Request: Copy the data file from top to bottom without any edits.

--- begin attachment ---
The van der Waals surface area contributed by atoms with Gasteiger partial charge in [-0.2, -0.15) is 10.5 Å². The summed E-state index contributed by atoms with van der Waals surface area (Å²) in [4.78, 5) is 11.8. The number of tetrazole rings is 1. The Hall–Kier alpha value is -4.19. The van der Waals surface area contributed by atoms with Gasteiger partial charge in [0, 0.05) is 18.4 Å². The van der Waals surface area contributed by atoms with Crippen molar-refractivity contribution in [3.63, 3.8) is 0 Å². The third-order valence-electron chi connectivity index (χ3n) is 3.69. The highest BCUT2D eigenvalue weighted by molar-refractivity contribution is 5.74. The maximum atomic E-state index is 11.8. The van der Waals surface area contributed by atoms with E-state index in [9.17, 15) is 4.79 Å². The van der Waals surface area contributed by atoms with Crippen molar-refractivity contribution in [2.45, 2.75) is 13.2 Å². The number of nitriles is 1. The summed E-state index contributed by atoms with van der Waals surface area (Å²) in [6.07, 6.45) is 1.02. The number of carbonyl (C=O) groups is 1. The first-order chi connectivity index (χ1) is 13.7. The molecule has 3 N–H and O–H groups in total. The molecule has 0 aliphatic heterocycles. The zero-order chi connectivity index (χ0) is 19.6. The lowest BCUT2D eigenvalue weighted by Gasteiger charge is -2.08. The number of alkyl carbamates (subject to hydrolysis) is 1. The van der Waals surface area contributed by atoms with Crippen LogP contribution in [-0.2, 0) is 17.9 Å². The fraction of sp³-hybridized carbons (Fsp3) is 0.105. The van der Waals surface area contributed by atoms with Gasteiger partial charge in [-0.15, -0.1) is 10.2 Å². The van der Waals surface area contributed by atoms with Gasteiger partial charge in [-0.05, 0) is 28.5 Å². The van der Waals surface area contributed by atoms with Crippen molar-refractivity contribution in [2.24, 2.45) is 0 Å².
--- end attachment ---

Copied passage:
The van der Waals surface area contributed by atoms with Gasteiger partial charge in [-0.2, -0.15) is 10.5 Å². The summed E-state index contributed by atoms with van der Waals surface area (Å²) in [4.78, 5) is 11.8. The number of tetrazole rings is 1. The Hall–Kier alpha value is -4.19. The van der Waals surface area contributed by atoms with Gasteiger partial charge in [0, 0.05) is 18.4 Å². The van der Waals surface area contributed by atoms with Crippen molar-refractivity contribution in [3.63, 3.8) is 0 Å². The third-order valence-electron chi connectivity index (χ3n) is 3.69. The highest BCUT2D eigenvalue weighted by molar-refractivity contribution is 5.74. The maximum atomic E-state index is 11.8. The van der Waals surface area contributed by atoms with E-state index in [9.17, 15) is 4.79 Å². The van der Waals surface area contributed by atoms with Crippen molar-refractivity contribution in [2.45, 2.75) is 13.2 Å². The number of nitriles is 1. The summed E-state index contributed by atoms with van der Waals surface area (Å²) in [6.07, 6.45) is 1.02. The number of carbonyl (C=O) groups is 1. The first-order chi connectivity index (χ1) is 13.7. The molecule has 3 N–H and O–H groups in total. The molecule has 0 aliphatic heterocycles. The zero-order chi connectivity index (χ0) is 19.6. The lowest BCUT2D eigenvalue weighted by Gasteiger charge is -2.08. The number of alkyl carbamates (subject to hydrolysis) is 1. The van der Waals surface area contributed by atoms with Crippen LogP contribution in [-0.2, 0) is 17.9 Å². The fraction of sp³-hybridized carbons (Fsp3) is 0.105. The van der Waals surface area contributed by atoms with Gasteiger partial charge in [-0.15, -0.1) is 10.2 Å². The van der Waals surface area contributed by atoms with Gasteiger partial charge in [-0.05, 0) is 28.5 Å². The van der Waals surface area contributed by atoms with Crippen molar-refractivity contribution in [2.24, 2.45) is 0 Å².